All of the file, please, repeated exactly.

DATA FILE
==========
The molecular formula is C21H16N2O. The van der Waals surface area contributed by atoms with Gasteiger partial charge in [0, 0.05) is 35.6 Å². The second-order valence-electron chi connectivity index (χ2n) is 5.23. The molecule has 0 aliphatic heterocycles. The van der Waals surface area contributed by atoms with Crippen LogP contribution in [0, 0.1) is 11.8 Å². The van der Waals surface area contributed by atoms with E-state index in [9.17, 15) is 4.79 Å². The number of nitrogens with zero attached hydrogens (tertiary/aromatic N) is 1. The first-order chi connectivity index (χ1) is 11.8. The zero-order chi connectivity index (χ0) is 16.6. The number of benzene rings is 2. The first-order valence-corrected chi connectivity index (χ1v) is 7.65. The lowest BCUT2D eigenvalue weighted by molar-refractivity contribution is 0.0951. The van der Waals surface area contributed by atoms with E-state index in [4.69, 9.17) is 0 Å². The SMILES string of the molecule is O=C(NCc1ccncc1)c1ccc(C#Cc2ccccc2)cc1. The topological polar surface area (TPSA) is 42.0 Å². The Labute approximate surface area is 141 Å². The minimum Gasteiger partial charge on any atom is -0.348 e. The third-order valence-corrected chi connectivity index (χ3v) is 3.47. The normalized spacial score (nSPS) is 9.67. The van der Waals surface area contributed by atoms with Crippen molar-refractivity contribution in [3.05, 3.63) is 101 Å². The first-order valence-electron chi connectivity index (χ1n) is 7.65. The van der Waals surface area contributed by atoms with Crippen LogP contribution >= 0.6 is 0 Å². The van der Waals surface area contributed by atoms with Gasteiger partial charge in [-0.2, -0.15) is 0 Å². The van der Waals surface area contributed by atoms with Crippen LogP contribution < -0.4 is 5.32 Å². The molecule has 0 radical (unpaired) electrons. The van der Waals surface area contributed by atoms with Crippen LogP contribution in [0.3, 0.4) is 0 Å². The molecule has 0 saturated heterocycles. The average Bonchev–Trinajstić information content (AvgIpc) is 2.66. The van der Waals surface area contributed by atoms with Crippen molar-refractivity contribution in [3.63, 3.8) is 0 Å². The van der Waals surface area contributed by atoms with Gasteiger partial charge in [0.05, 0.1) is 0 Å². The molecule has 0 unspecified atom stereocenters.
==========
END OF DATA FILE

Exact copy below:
The molecular formula is C21H16N2O. The van der Waals surface area contributed by atoms with Gasteiger partial charge in [0, 0.05) is 35.6 Å². The second-order valence-electron chi connectivity index (χ2n) is 5.23. The molecule has 0 aliphatic heterocycles. The van der Waals surface area contributed by atoms with Crippen LogP contribution in [0, 0.1) is 11.8 Å². The van der Waals surface area contributed by atoms with E-state index in [9.17, 15) is 4.79 Å². The number of nitrogens with zero attached hydrogens (tertiary/aromatic N) is 1. The first-order chi connectivity index (χ1) is 11.8. The zero-order chi connectivity index (χ0) is 16.6. The number of benzene rings is 2. The first-order valence-corrected chi connectivity index (χ1v) is 7.65. The lowest BCUT2D eigenvalue weighted by molar-refractivity contribution is 0.0951. The van der Waals surface area contributed by atoms with E-state index in [4.69, 9.17) is 0 Å². The SMILES string of the molecule is O=C(NCc1ccncc1)c1ccc(C#Cc2ccccc2)cc1. The topological polar surface area (TPSA) is 42.0 Å². The Labute approximate surface area is 141 Å². The minimum Gasteiger partial charge on any atom is -0.348 e. The third-order valence-corrected chi connectivity index (χ3v) is 3.47. The normalized spacial score (nSPS) is 9.67. The van der Waals surface area contributed by atoms with Crippen molar-refractivity contribution in [3.05, 3.63) is 101 Å². The first-order valence-electron chi connectivity index (χ1n) is 7.65. The van der Waals surface area contributed by atoms with Crippen LogP contribution >= 0.6 is 0 Å². The van der Waals surface area contributed by atoms with Gasteiger partial charge in [-0.2, -0.15) is 0 Å². The van der Waals surface area contributed by atoms with Crippen LogP contribution < -0.4 is 5.32 Å². The molecule has 0 radical (unpaired) electrons. The van der Waals surface area contributed by atoms with Crippen LogP contribution in [0.3, 0.4) is 0 Å². The molecule has 0 saturated heterocycles. The average Bonchev–Trinajstić information content (AvgIpc) is 2.66. The van der Waals surface area contributed by atoms with Crippen molar-refractivity contribution in [3.63, 3.8) is 0 Å². The van der Waals surface area contributed by atoms with Gasteiger partial charge in [0.05, 0.1) is 0 Å². The molecule has 0 unspecified atom stereocenters.